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Visual Studie: Sql Schema Compare does not map identical Primary Key (and Unique) Constraints RRS feed

  • Question

  • Hi,

    I use Visual Studio SQL Schema Compare to update a productive SQLServer DB based on the development DB.

    Due to some varying set-ups there are some tiny variations in my UserData-table definition that seem to make SQL Schema Compare see differences, where no differences should be:

    My development UserData-table had a different id for the primary key constraint, compared to the constaint [PK__UserData__3213E83FB9D0FFE4] of the productive table.

    I tried to remedy this, by simply renaming the primary key constraint in the development table.

    However the comparer still shows a difference between the "named" primary key constraint in the development db and the "unnamed" constraint in the productive db, which leads to errors in the DDL update script.

    Of course I could just ignore this tiny difference, however I would prefer to make the development db setup as close to productive setup as possible, in order to make future updates as simple as possible.

    How could I make the primary key in the development DB "unnamed"?

    Or eventually the other way around: How could I make the primary key in the productive DB "named"?

    Best regards

    Michael

    Friday, February 14, 2020 1:11 PM

Answers

  • If you run this query, you will spot the difference:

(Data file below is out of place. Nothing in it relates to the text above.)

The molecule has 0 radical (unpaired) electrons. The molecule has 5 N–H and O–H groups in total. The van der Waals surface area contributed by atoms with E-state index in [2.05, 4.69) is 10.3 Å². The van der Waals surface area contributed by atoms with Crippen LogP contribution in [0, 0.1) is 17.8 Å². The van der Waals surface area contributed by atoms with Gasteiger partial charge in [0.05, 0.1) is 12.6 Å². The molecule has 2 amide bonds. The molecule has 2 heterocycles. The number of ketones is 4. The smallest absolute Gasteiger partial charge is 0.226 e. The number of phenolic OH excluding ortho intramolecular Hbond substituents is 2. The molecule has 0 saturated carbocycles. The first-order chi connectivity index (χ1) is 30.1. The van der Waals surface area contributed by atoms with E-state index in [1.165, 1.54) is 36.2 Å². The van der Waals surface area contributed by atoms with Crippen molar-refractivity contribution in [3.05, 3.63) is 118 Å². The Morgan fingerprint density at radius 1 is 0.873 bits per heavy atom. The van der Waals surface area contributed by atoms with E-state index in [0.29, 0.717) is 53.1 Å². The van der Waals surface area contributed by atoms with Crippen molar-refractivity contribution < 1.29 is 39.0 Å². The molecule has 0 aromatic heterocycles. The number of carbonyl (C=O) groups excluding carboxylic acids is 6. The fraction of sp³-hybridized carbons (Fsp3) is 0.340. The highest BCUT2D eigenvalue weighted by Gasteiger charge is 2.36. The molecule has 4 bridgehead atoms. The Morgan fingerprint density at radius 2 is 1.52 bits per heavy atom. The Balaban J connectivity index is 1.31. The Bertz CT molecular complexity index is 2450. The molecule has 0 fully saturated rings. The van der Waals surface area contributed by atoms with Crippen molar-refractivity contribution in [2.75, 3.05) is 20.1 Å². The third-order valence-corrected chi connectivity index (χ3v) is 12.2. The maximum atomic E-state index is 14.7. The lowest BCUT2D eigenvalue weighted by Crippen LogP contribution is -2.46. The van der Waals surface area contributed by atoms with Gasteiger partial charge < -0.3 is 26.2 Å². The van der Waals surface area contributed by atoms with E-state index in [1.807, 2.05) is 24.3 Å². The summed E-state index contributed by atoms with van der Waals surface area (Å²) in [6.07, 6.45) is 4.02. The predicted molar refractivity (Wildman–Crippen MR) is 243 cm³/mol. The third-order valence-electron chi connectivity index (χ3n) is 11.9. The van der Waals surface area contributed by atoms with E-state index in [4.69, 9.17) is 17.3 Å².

SELECT * FROM sys.key_constraints  WHERE object_name)parent_object_id) = 'UserData'

    Look at the last column.

    As Tom said, you should always give you constraints explicit names.

    In the target databaes, you can use sp_rename to rename the constraint.


    Erland Sommarskog, SQL Server MVP, esquel@sommarskog.se

    Friday, February 14, 2020 10:33 PM

All replies

  • This is because your constraint is "unnamed". You should always name your constraints.  When they are unnamed, they get auto generated names which never match.  This can cause the deployment to drop and recreate the constraint every deployment.

    Friday, February 14, 2020 1:43 PM
    Answerer
  • Hello Tom,

    Thank you for your swift answer: However in SQL Studio both definitions look alike:

    Production

    and development

    (Sorry German localisation)

    I cannot spot any difference. Could I revert my development db to an "unnamed" constraint?

    Michael

    Friday, February 14, 2020 1:55 PM
  • If you run this query, you will spot the difference:

    SELECT * FROM sys.key_constraints  WHERE object_name)parent_object_id) = 'UserData'

    Look at the last column.

    As Tom said, you should always give you constraints explicit names.

    In the target databaes, you can use sp_rename to rename the constraint.


    Erland Sommarskog, SQL Server MVP, esquel@sommarskog.se

    Friday, February 14, 2020 10:33 PM
  • Perfect. I was able to solve my problem.

    I will update the productive database accordingly.

    Michael

    Sunday, February 16, 2020 7:29 PM
  • Hi Michael,

    Was your issue resolved?

    If the replies could help you, please mark the useful reply as answer to help other community members find the helpful reply quickly

    If not, please reply and tell us the current situation in order to provide further help.

    Best Regards,

    Amelia


    MSDN Community Support
    Please remember to click "Mark as Answer" the responses that resolved your issue, and to click "Unmark as Answer" if not. This can be beneficial to other community members reading this thread. If you have any compliments or complaints to MSDN Support, feel free to contact MSDNFSF@microsoft.com.

    Monday, February 17, 2020 8:35 AM